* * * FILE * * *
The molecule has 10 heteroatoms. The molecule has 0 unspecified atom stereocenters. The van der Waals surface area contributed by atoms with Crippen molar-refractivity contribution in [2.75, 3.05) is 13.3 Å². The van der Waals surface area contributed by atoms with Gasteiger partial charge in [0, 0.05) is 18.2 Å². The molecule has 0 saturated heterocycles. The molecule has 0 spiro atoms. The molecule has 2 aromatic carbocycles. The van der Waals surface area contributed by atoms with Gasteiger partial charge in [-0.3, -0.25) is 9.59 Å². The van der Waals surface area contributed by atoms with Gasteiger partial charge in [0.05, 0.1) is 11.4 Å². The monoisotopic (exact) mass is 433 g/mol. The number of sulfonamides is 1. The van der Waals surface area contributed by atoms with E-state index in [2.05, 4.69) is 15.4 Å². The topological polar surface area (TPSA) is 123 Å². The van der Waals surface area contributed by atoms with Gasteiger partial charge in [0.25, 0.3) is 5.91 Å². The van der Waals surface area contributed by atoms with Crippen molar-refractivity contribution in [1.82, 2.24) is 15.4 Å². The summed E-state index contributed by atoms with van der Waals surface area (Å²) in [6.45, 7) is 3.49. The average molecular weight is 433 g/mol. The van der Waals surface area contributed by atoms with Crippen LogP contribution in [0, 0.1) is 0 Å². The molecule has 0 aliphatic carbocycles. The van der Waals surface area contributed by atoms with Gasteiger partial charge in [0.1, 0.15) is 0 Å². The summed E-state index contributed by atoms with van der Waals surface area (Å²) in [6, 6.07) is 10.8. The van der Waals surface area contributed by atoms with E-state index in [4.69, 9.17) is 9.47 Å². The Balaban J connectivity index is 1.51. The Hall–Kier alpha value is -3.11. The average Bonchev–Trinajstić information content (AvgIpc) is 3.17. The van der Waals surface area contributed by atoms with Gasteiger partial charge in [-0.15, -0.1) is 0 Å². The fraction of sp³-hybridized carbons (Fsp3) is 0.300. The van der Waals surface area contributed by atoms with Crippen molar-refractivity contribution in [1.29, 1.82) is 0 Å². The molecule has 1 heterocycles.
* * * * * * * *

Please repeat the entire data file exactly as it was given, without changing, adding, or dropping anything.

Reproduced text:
The molecule has 10 heteroatoms. The molecule has 0 unspecified atom stereocenters. The van der Waals surface area contributed by atoms with Crippen molar-refractivity contribution in [2.75, 3.05) is 13.3 Å². The van der Waals surface area contributed by atoms with Gasteiger partial charge in [0, 0.05) is 18.2 Å². The molecule has 0 saturated heterocycles. The molecule has 0 spiro atoms. The molecule has 2 aromatic carbocycles. The van der Waals surface area contributed by atoms with Gasteiger partial charge in [-0.3, -0.25) is 9.59 Å². The van der Waals surface area contributed by atoms with Gasteiger partial charge in [0.05, 0.1) is 11.4 Å². The monoisotopic (exact) mass is 433 g/mol. The number of sulfonamides is 1. The van der Waals surface area contributed by atoms with E-state index in [2.05, 4.69) is 15.4 Å². The topological polar surface area (TPSA) is 123 Å². The van der Waals surface area contributed by atoms with Gasteiger partial charge in [0.25, 0.3) is 5.91 Å². The van der Waals surface area contributed by atoms with Crippen molar-refractivity contribution in [1.82, 2.24) is 15.4 Å². The summed E-state index contributed by atoms with van der Waals surface area (Å²) in [6.45, 7) is 3.49. The average molecular weight is 433 g/mol. The van der Waals surface area contributed by atoms with Crippen LogP contribution in [0, 0.1) is 0 Å². The molecule has 0 aliphatic carbocycles. The van der Waals surface area contributed by atoms with Gasteiger partial charge in [0.1, 0.15) is 0 Å². The summed E-state index contributed by atoms with van der Waals surface area (Å²) in [6, 6.07) is 10.8. The van der Waals surface area contributed by atoms with E-state index in [4.69, 9.17) is 9.47 Å². The Balaban J connectivity index is 1.51. The Hall–Kier alpha value is -3.11. The average Bonchev–Trinajstić information content (AvgIpc) is 3.17. The van der Waals surface area contributed by atoms with Gasteiger partial charge in [-0.15, -0.1) is 0 Å². The fraction of sp³-hybridized carbons (Fsp3) is 0.300. The van der Waals surface area contributed by atoms with Crippen molar-refractivity contribution in [1.29, 1.82) is 0 Å². The molecule has 1 heterocycles.